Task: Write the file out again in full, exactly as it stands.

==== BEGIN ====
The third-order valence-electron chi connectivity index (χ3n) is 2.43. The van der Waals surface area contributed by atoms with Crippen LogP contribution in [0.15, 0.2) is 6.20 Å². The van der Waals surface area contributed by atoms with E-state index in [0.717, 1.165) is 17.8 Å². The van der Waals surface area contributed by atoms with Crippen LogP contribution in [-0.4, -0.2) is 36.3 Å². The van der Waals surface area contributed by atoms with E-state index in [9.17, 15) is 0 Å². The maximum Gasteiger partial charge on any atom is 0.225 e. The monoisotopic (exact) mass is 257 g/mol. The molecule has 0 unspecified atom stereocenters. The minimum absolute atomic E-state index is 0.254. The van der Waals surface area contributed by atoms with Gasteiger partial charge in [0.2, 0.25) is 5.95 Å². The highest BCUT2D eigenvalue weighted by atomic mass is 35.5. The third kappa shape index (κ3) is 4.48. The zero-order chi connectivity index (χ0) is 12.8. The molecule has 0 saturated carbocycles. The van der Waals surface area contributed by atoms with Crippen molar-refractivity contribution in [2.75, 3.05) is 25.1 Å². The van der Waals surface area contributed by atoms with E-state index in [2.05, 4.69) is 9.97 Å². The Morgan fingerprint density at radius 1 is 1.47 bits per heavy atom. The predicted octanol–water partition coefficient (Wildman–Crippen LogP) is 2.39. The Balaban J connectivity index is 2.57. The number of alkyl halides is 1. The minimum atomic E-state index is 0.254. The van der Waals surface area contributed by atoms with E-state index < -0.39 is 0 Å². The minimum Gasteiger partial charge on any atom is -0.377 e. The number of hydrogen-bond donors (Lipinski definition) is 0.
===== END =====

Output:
The third-order valence-electron chi connectivity index (χ3n) is 2.43. The van der Waals surface area contributed by atoms with Crippen LogP contribution in [0.15, 0.2) is 6.20 Å². The van der Waals surface area contributed by atoms with E-state index in [0.717, 1.165) is 17.8 Å². The van der Waals surface area contributed by atoms with Crippen LogP contribution in [-0.4, -0.2) is 36.3 Å². The van der Waals surface area contributed by atoms with E-state index in [9.17, 15) is 0 Å². The maximum Gasteiger partial charge on any atom is 0.225 e. The monoisotopic (exact) mass is 257 g/mol. The molecule has 0 unspecified atom stereocenters. The minimum absolute atomic E-state index is 0.254. The van der Waals surface area contributed by atoms with Gasteiger partial charge in [0.2, 0.25) is 5.95 Å². The highest BCUT2D eigenvalue weighted by atomic mass is 35.5. The third kappa shape index (κ3) is 4.48. The zero-order chi connectivity index (χ0) is 12.8. The molecule has 0 saturated carbocycles. The van der Waals surface area contributed by atoms with Crippen molar-refractivity contribution in [2.75, 3.05) is 25.1 Å². The van der Waals surface area contributed by atoms with E-state index in [2.05, 4.69) is 9.97 Å². The Morgan fingerprint density at radius 1 is 1.47 bits per heavy atom. The predicted octanol–water partition coefficient (Wildman–Crippen LogP) is 2.39. The Balaban J connectivity index is 2.57. The number of alkyl halides is 1. The minimum atomic E-state index is 0.254. The van der Waals surface area contributed by atoms with E-state index < -0.39 is 0 Å². The minimum Gasteiger partial charge on any atom is -0.377 e. The number of hydrogen-bond donors (Lipinski definition) is 0.